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How Plastic Bottles Filled With Water Could Illuminate 1 Million Homes
A solar revolution in some of the poorest areas of the Philippines began in 2011, but it didn't involve panels.
Instead, it involved nothing more than a piece of metal roofing, some sealant and a plastic bottle filled with water and a little bleach. With that invention, originally created by Alfredo Moser and students at the Massachusetts Institute of Technology, MyShelter Foundation's "Isang Litrong Liwanag" campaign—which translates to "a liter of light"— has lit up 28,000 homes in Manila, improving the lives of about 70,000 people that previously did not have energy.
Now, the organization, with financial backing by Pepsi and Bosch, hopes to install 1 million of the bottles around the world by 2015.
This video, shot in the Philippines around the time of the initiative's launch, shows how the bottles are made and the vast improvement it's given residents, including some who said they simply slept or always spent their time outside because they couldn't see inside their own homes.
When constructed, the bottle equates to a 55-watt solar bulb that refracts sunlight. It now also has a presence in India, Indonesia and Switzerland.
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By Zak Smith
It is pretty amazing that in this moment when the COVID-19 outbreak has much of the country holed up in their homes binging Netflix, the most watched show in America over the last few weeks has been focused on wildlife trade — which scientists believe is the source of the COVID-19 pandemic. Make no mistake: Tiger King: Murder, Mayhem and Madness is about wildlife trade and other aspects of wildlife exploitation, just as surely as the appearance of Ebola, SARS, MERS, avian flu and probably COVID-19 in humans is a result of wildlife exploitation. As a conservationist, this is one of the things I've been thinking about while watching Tiger King. Here are five more:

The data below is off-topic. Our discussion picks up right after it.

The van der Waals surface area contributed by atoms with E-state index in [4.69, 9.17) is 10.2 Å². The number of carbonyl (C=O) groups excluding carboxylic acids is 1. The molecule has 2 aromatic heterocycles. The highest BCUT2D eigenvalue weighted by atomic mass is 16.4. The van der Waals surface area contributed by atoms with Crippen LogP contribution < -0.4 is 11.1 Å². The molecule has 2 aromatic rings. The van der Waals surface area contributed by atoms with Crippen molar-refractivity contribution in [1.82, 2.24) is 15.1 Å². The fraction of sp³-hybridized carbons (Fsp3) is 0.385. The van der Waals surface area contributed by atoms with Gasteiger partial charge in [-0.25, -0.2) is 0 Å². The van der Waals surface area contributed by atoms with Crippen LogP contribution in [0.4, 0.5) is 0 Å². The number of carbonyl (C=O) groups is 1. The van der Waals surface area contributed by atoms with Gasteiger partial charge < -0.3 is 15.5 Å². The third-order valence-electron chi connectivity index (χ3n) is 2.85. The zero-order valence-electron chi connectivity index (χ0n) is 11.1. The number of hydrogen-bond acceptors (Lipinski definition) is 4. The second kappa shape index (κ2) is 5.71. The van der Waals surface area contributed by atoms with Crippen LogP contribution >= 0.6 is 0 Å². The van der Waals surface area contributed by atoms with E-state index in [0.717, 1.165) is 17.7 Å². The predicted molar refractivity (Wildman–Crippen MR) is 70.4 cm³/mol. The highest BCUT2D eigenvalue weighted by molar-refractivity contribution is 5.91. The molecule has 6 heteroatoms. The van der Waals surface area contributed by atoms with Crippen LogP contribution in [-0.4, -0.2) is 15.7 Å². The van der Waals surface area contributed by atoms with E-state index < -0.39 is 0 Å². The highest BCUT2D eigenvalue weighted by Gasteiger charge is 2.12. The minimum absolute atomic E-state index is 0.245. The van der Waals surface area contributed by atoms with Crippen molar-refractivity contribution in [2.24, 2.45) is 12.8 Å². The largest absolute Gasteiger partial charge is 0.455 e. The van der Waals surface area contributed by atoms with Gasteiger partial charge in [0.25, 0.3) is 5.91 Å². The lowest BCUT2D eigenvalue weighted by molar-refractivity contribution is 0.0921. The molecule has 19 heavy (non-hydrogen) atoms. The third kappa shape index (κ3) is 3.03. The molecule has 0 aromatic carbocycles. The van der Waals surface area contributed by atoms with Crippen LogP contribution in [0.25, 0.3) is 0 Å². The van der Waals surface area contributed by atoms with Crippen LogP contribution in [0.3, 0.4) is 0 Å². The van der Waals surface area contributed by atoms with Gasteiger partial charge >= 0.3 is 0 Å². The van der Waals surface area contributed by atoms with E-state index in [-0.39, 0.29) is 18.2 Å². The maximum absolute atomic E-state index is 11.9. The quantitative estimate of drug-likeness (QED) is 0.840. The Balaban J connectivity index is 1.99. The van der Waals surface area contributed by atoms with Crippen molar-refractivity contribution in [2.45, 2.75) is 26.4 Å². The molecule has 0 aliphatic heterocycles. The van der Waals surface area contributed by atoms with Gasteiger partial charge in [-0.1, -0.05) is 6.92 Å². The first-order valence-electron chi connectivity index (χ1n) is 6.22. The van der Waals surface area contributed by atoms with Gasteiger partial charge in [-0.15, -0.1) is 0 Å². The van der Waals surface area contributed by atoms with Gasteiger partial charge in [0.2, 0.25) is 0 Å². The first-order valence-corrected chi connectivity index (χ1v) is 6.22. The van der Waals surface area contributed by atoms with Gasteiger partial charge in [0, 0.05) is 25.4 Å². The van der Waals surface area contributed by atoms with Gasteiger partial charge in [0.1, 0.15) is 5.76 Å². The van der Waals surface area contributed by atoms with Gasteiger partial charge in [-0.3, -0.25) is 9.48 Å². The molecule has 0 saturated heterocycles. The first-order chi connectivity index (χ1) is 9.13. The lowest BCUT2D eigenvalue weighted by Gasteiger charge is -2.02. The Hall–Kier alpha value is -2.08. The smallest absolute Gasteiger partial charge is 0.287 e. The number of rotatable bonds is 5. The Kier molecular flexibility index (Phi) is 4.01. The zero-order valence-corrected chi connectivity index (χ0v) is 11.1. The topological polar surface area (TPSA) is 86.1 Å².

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Bayer AG is reneging on negotiated settlements with several U.S. law firms representing thousands of plaintiffs who claim exposure to Monsanto's Roundup herbicides caused them to develop non-Hodgkin lymphoma, sources involved in the litigation said on Friday.
With many schools now closed due to the current COVID-19 outbreak, you may be looking for activities to keep your children active, engaged, and entertained.
Although numerous activities can keep kids busy, cooking is one of the best choices, as it's both fun and educational.
Germany's target for renewable energy sources to deliver 65% of its consumed electricity by 2030 seemed on track Wednesday, with 52% of electricity coming from renewables in 2020's first quarter. Renewable energy advocates, however, warned the trend is imperiled by slowdowns in building new wind and solar plants.